In 2011 LG plans to release the so-called Cinema 3D TVs utilizing the much cheaper 3D glasses that you know from cinemas. This is the first move towards passive 3D as a response to active 3D with expensive 3D glasses that was utilized in all 2010 3D TVs. But what differentiates these two technologies? What are the advantages and disadvantages? In this article we will give you the answers.
In 2010 all 3DTVs were based on the active 3D technology (except a few passive 3DTV in the UK). In 2011 LG and Vizio want to offer an alternative with passive 3D - or Cinema 3D as LG calls it in their LW6500 and LW5600 ranges. Here we look at the pros and cons of the two technologies.
You can recognize an active 3D TV by its heavy and bulky 3D glasses such as the ones shown below.
The passive 3D technology uses very cheap and light 3D glasses.
I will not provide a deep technical introduction to both technologies but briefly sum up the principles.
Active 3D: Two alternating images are displayed for the right eye and left eye. It is the shutter glasses that separate these two pictures by closing and opening the shutters for each eye. When these images are combined by the human brain we see depth. Passive 3D (3D Cinema): The two images for the right and left eyes are displayed at the same time on the TV. Line 1 contains picture information for the right eye, line 2 for the left eye, line 3 for the right eye, line 4 for the left eye etc. The polarized 3D glasses separate the light so that the two eyes see different pictures.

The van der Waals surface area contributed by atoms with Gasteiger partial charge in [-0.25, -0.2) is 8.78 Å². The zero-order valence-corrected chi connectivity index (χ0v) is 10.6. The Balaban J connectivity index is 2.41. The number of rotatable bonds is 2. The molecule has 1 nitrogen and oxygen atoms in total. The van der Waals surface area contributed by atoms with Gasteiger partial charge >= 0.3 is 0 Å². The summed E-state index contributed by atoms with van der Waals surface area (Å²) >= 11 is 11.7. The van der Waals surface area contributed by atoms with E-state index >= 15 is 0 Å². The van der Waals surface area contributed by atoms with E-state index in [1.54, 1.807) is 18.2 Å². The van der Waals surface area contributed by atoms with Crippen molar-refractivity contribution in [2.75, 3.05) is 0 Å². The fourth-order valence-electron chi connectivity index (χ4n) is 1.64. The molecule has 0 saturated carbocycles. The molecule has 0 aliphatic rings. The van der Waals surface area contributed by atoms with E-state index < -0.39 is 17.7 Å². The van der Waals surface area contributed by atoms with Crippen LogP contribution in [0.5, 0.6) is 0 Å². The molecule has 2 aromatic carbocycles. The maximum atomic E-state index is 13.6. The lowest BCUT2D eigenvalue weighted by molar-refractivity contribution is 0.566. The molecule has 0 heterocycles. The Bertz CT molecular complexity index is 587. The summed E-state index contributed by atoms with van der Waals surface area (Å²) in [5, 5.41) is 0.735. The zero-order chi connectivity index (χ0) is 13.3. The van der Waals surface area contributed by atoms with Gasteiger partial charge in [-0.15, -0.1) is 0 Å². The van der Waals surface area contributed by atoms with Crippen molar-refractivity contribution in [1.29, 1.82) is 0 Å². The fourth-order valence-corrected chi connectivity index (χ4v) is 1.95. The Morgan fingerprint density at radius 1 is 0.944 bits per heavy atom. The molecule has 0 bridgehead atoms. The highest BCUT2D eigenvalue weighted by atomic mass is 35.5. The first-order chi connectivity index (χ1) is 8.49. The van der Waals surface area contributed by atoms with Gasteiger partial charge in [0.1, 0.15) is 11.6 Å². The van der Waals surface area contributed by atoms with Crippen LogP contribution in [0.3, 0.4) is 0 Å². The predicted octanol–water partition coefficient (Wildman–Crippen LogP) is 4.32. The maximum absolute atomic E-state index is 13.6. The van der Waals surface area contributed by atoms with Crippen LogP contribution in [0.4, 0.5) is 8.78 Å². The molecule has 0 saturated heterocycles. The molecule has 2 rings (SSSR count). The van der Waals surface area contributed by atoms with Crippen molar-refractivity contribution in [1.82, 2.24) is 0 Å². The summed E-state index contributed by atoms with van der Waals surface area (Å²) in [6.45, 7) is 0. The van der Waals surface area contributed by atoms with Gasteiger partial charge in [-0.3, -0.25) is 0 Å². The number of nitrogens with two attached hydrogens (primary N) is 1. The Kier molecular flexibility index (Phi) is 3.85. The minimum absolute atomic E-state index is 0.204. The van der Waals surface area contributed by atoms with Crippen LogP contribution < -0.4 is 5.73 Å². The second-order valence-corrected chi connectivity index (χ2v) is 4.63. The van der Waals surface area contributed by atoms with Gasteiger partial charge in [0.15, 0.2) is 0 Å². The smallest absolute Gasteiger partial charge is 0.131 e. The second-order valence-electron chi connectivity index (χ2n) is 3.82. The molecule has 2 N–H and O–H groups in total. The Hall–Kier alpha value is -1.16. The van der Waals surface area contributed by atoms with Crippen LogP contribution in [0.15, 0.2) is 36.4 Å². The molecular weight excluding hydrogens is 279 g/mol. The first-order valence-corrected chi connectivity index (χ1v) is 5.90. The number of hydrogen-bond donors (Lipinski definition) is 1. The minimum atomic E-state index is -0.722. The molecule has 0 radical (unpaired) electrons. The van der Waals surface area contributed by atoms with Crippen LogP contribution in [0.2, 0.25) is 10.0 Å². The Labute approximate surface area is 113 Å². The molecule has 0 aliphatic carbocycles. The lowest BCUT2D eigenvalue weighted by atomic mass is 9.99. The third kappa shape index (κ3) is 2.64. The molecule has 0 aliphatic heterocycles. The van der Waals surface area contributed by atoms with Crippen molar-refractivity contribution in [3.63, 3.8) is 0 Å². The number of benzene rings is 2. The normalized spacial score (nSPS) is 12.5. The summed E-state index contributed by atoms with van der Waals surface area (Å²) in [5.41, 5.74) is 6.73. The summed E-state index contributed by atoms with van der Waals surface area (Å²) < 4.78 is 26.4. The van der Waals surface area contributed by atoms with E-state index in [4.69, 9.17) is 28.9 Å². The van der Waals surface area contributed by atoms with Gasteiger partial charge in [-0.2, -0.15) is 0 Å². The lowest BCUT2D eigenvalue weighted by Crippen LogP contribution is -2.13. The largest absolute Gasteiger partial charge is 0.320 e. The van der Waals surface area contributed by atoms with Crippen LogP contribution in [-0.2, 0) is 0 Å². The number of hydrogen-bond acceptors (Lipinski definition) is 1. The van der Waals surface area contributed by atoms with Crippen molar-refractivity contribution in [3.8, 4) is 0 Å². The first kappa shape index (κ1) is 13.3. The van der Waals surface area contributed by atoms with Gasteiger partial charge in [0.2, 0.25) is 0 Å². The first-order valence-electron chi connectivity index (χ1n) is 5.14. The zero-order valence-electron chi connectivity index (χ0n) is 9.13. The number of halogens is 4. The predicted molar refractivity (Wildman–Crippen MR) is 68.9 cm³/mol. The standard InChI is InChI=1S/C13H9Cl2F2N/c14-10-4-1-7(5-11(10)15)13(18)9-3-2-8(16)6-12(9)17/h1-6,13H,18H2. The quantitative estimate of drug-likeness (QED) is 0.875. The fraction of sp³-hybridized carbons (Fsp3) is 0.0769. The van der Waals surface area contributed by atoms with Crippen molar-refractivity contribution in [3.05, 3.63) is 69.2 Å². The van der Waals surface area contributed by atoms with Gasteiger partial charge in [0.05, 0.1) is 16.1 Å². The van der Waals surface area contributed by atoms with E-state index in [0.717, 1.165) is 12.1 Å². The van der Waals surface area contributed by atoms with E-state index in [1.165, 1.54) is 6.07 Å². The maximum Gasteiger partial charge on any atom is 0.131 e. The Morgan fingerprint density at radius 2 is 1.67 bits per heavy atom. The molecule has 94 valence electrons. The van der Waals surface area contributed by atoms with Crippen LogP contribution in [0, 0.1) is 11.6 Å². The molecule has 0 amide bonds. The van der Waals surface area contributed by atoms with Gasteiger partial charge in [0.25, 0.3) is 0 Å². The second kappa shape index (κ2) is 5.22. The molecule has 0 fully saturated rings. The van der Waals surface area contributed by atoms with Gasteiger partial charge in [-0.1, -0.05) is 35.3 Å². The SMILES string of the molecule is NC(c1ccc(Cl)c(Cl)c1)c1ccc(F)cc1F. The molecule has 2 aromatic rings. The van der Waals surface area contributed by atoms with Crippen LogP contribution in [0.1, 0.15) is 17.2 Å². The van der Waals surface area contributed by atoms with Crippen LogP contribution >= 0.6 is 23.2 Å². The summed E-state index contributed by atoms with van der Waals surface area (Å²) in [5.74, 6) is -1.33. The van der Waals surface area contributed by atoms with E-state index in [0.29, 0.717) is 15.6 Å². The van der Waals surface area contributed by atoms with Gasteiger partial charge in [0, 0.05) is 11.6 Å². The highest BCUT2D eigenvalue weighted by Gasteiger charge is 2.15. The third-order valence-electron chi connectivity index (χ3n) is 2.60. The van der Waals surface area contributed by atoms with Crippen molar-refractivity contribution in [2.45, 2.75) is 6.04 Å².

Only LG and Vizio have launched passive 3DTVs but you already know the passive 3D system from movie cinemas. All manufacturers – including LG and Vizio – have active 3DTVs.
Active 3D vs. passive 3D (Cinema 3D)
Below you find a table with the different manufacturers and their current 3D technology.
But the most interesting aspect is the pros and cons, naturally. See the table below for an overview.
However, we should also note that the active 3D technology is different when you compare LCD/LED to plasma. The main differences are outlined below. Please note that crosstalk is"ghosting" in 3D images when information for the right and left eyes is not correctly separated by the screen.
A new format war?
The pressing question after this short introduction is probably if we’re on the verge of a new format war. You know, VHS and Betamax fought a battle, Minidisc lost to the CD and HD-DVD and Blu-ray lived side by side for some time.
We’re not on the verge of a format war
But passive 3D (Cinema 3D) vs. active 3D (with the expensive 3D glasses) is a different story. The technologies can live in perfect symbiosis.
Actually it’s pretty much the same story as LCD versus plasma. Both technologies are alive and kicking and both have advantages – it’s really up to the consumer to decide. The same is true for passive and active 3D technology.
You can’t use the same 3D glasses but you can use all of the same 3D Blu-ray players, movies, games etc. In some magical way the manufacturers have agreed on a standard for 3D Blu-rays and therefore you don’t have to worry about the actual screen.